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Q: What land today is regarded as "terra nullius"? ( Answered 3 out of 5 stars,   3 Comments )
Subject: What land today is regarded as "terra nullius"?
Category: Reference, Education and News > Education
Asked by: grthumongous-ga
List Price: $15.00
Posted: 19 Dec 2003 01:16 PST
Expires: 18 Jan 2004 01:16 PST
Question ID: 288638
What land today is regarded as "terra nullius"? 
I think an UNoffical  working definition would be land unclaimed or land unowned.

Clarification of Question by grthumongous-ga on 19 Dec 2003 12:46 PST
I recently heard a former Secretary of Defence refer to
Formosa/ROC/Taiwan as being terra nullius at some point(s) in the 19th
or 20th century.
Does this help clarify or amplify the query?

Request for Question Clarification by pafalafa-ga on 19 Dec 2003 15:12 PST
Hello there, 

I think I've identified two (maybe three) possibilities as candidates
for terra nullius territory.   But the real problem is that "terra
nullius" itself is a very squishy term.  Since it's used largely in
international law -- where there isn't a set means of codification or
legal dispute resolution -- it seems to mean whatever Country X wants
it to mean.  Generally, it can be land that is any or all or the
following:  unoccupied, unclaimed, without significant civilization
(whatever that means) or unused.

So...there isn't universal agreement on what is/isn't terra nullius. 
But like I said, I can give you a few pretty good candidates, if you
would like me to post them as an answer.

Let me know.

Clarification of Question by grthumongous-ga on 19 Dec 2003 17:52 PST
Go for it and I will decide.
Subject: Re: What land today is regarded as "terra nullius"?
Answered By: pafalafa-ga on 19 Dec 2003 19:46 PST
Rated:3 out of 5 stars
Hello again,

In the course of my career, I?ve had a few occasions to attend
international policy-setting meetings hosted by the UN and other such
organizations.  If I had to do that sort of work on a day-to-day
basis, I?d shoot myself.  Trying to get nine or ten countries to agree
on a topic, much less ninety or a hundred, gives new meaning to the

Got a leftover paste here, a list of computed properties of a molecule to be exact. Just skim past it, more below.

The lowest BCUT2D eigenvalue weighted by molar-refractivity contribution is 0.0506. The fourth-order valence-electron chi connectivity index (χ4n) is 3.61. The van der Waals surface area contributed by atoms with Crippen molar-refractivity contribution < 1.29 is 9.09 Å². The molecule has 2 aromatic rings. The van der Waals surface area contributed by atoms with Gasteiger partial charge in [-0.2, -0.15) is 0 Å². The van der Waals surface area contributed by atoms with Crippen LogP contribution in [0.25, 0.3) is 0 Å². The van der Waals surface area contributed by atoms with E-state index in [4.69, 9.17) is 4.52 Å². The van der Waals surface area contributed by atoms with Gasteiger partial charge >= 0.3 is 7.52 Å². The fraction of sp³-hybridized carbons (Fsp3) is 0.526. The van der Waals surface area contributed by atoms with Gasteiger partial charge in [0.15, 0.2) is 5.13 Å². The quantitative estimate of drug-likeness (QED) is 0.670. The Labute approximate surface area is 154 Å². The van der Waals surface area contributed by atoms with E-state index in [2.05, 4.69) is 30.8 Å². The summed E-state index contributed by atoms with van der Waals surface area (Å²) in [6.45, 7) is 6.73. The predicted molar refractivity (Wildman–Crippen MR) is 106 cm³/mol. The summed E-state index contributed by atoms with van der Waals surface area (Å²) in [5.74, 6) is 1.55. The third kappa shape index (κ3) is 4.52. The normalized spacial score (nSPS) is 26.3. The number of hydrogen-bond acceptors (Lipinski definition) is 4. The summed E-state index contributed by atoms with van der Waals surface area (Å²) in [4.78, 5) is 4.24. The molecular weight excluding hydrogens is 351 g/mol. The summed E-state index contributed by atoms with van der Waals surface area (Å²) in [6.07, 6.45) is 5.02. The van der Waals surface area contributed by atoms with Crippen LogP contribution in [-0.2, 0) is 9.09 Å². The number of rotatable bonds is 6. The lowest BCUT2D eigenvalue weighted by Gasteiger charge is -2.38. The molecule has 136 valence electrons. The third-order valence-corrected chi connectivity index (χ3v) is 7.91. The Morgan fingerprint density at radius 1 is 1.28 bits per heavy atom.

term ?migraine headache?.

And that, of course, is the difficulty with your question on terra
nullius.  It may have a fairly ingrained meaning in say, Australia, or
England or the island nation of Kiribati, but if those three don?t
agree with one another on the meaning -- or on which lands are/are not
terra nullius -- then who?s the final arbitrator?  I?m getting a
headache just thinking about it.

Of course, terra nullius, as a concept, was found useful in the age of
exploration, exploitation and colonization as a legal justification
for staking a claim on a piece of land, but with most of the world
pretty much divvied up these days, the concept hasn?t seen much use in
legal circles in recent years.

Still, there are a few candidates where terra nullius may apply:


First on the list is Antarctica.

In a book called ?Science and Stewardship in the Antarctic? published
by the National Academy of Sciences, and available on line at:

the authors describe the Antarctic Treaty system and the status of the
countries of the world regarding the treaties.  They divide the
countries up into several groups:

--A group of seven countries that have made territorial claims in
Antarctica.  The claims -- which overlap -- cover 80% of the territory
of the continent.

--A second group of potential claimants, who recognize Antarctica as
(ta-da!) ?terra nullius?, do not recognize the claims of the first
group because of the terra nullius status, but reserve the right to
make claims of their own.

--Group three neither recognizes existing claims, nor have they made
claims (or reserved the right to make claims) of their own.

--And the fourth group, which recognizes Antarctica as a common
heritage of humankind -- territory owned in common by all.

To those four groups, I would add a fifth: countries that haven?t
signed any of the Antarctica treaties, and are therefore wildcards in
the international arena; they remain unconstrained by any treaties in
terms of making any claims they like -- including a claim of terra
nullius -- on Antarctica.


The next candidate for terra nullius status is the opposite end of the
globe, the North Pole.  The big difference between Antarctica and the